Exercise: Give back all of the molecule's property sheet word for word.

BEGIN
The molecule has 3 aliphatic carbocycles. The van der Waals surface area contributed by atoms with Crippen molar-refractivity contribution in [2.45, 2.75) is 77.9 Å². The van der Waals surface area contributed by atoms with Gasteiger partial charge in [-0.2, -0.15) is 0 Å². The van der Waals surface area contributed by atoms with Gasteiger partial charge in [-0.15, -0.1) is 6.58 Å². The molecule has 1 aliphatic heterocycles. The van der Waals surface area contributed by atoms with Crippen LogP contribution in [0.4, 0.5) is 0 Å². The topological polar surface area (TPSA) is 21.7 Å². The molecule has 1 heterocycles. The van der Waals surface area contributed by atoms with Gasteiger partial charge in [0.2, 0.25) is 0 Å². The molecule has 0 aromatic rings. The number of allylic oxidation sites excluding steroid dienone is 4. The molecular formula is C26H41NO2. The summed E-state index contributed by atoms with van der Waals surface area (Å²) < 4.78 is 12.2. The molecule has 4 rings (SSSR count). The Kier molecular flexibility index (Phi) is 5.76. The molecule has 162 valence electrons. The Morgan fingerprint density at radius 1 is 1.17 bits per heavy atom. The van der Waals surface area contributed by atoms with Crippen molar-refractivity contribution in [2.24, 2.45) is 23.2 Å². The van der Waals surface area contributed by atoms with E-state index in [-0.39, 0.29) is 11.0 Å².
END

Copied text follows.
The molecule has 3 aliphatic carbocycles. The van der Waals surface area contributed by atoms with Crippen molar-refractivity contribution in [2.45, 2.75) is 77.9 Å². The van der Waals surface area contributed by atoms with Gasteiger partial charge in [-0.2, -0.15) is 0 Å². The van der Waals surface area contributed by atoms with Gasteiger partial charge in [-0.15, -0.1) is 6.58 Å². The molecule has 1 aliphatic heterocycles. The van der Waals surface area contributed by atoms with Crippen LogP contribution in [0.4, 0.5) is 0 Å². The topological polar surface area (TPSA) is 21.7 Å². The molecule has 1 heterocycles. The van der Waals surface area contributed by atoms with Gasteiger partial charge in [0.2, 0.25) is 0 Å². The molecule has 0 aromatic rings. The number of allylic oxidation sites excluding steroid dienone is 4. The molecular formula is C26H41NO2. The summed E-state index contributed by atoms with van der Waals surface area (Å²) < 4.78 is 12.2. The molecule has 4 rings (SSSR count). The Kier molecular flexibility index (Phi) is 5.76. The molecule has 162 valence electrons. The Morgan fingerprint density at radius 1 is 1.17 bits per heavy atom. The van der Waals surface area contributed by atoms with Crippen molar-refractivity contribution in [2.24, 2.45) is 23.2 Å². The van der Waals surface area contributed by atoms with E-state index in [-0.39, 0.29) is 11.0 Å².